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Expert view: the current European real estate investment market

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There has been a recent bout of scepticism prevailing among the international real estate investment community, regarding in particular the retail real estate segment. Here, Head of Pan-European Retail at BNP Paribas Real Estate, Patrick Delcol helps identify the underlying reasons for this scepticism.

The Retail sector: a negative sentiment

While negative statements have recently been made in the press concerning the retail sector in general, we cannot ignore that this is causing a negative sentiment towards the retail real estate market as a whole. As a consequence, almost all listed Retail Real Estate players nowadays are trading below their Net Assets Value (NaV).

This phenomenon started a couple of months ago, driven by an oversaturated shopping centre market (6 times more sqm per capita than in Europe), coupled with a sharp decline of the department store industry, which in many cases is an important anchor within shopping centres. Adding to the fear that the Retail online segment was displaying double digit figure growth, a hasty conclusion led some to assume that Retail (and the Retail property sector) would soon flounder.

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Many retail brands have adapted their traditional response to new client habits in order to include online channelling in-house. The retail sector has been historically used to transforming its offer in order to adjust to new customer needs.

Patrick Delcol
Head of Pan-European Retail
Europe

Shopping centres and department stores: the European Approach

While the European markets cannot be kept isolated from what the US has been experiencing, it should be pointed out that European shopping centres have been structured differently. Most of the European city authorities, after allowing for out-of-town shopping developments in the 60s and 70s, have spent most of the last 30 years reversing that trend by redeveloping or rejuvenating their city centres environment, using retail as an engine for that purpose.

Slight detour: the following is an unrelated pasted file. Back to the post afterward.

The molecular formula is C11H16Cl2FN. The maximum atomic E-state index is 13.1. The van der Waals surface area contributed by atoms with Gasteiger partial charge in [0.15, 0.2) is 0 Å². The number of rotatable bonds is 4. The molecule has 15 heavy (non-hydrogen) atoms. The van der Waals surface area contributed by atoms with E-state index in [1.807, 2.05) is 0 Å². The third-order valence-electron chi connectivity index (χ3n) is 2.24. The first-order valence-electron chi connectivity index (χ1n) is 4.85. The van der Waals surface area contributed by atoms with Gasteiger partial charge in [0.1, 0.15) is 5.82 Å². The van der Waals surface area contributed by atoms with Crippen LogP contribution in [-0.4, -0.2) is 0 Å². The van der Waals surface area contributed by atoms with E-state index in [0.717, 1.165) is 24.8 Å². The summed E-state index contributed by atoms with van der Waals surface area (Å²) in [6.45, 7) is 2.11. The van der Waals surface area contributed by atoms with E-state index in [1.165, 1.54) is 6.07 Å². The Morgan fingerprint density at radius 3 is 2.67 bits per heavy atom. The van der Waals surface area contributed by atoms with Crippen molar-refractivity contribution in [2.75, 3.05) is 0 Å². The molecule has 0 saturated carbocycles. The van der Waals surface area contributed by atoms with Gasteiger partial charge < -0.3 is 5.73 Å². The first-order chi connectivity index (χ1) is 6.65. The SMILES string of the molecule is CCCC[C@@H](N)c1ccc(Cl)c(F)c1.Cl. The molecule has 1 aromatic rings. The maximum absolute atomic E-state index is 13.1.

However, recently retailers have been focusing their strategy on the increase of their space productivity rather than the shop’s expansion, which may mean closing some shops, extending some others, integrating and expanding the online proposition into their brick-and-mortar environment, and possibly using the opportunity to renegotiate their lease terms. All of this is unsurprisingly causing disruptions and concerns with their Landlords.

Opportunistic investors: redeveloping the retail sector

A series of value added and opportunistic investors are therefore on the lookout, having observed the vacancy rates going north and some owners of shopping centres becoming nervous. In Europe, the move has been more visible in the UK, amplified by the Brexit and currency uncertainties and a series of retailers’ receiverships. However, vendors’ expectations and buyers return requirements (taking in to account leasing and rental risk) are still a bit far apart to qualify this as a wide scale trend.

Meanwhile, core and core+ investors have shifted their interest towards other retail segments, such as retail parks, retail outlets, retail warehousing and above all the high street segment, which has experienced the lowest yields ever historically. Investors have also saved some space to focus on the booming logistics sector. But not so much since we do not expect the European retail investments in 2018 to lose their second preferred asset class ranking (23% of commercial real estate investments).

Online shopping: a retailer’s ally or enemy?

While there is a current decrease in interest for retail shopping centres in certain segments, such as shopping centres predominantly driven by fashion in secondary cities (having not experienced any visible growth) or not considered the dominant ones in major cities, it does therefore not impact other segments. The latest European data regarding the retail trade in 2018 (+1.7%) and its estimates (+2.1%) in 2019 attest, if needed, to the sustainable consumers’ demand.

Many retail brands have adapted their traditional response to new client habits in order to include online channelling in-house. The retail sector has been historically used to transforming its offer in order to adjust to new customer needs. The ones that cannot adapt are the ones who end up suffering, but that has always been true. While nowadays some retailers might blame online retail for their closure, the fact is that the online dimension has been either a boost to their business or a cause for change that they did not potentially adjust early enough. They should no longer use this argument as a scapegoat.

While the retail sector is again in a cyclical transformation, motivated as usual by a change of customers’ habits and the boosting impact of new technology, the retail property sector shall remain its major and most efficient channel of distribution, even if requiring for a period of repricing and space adjustments.

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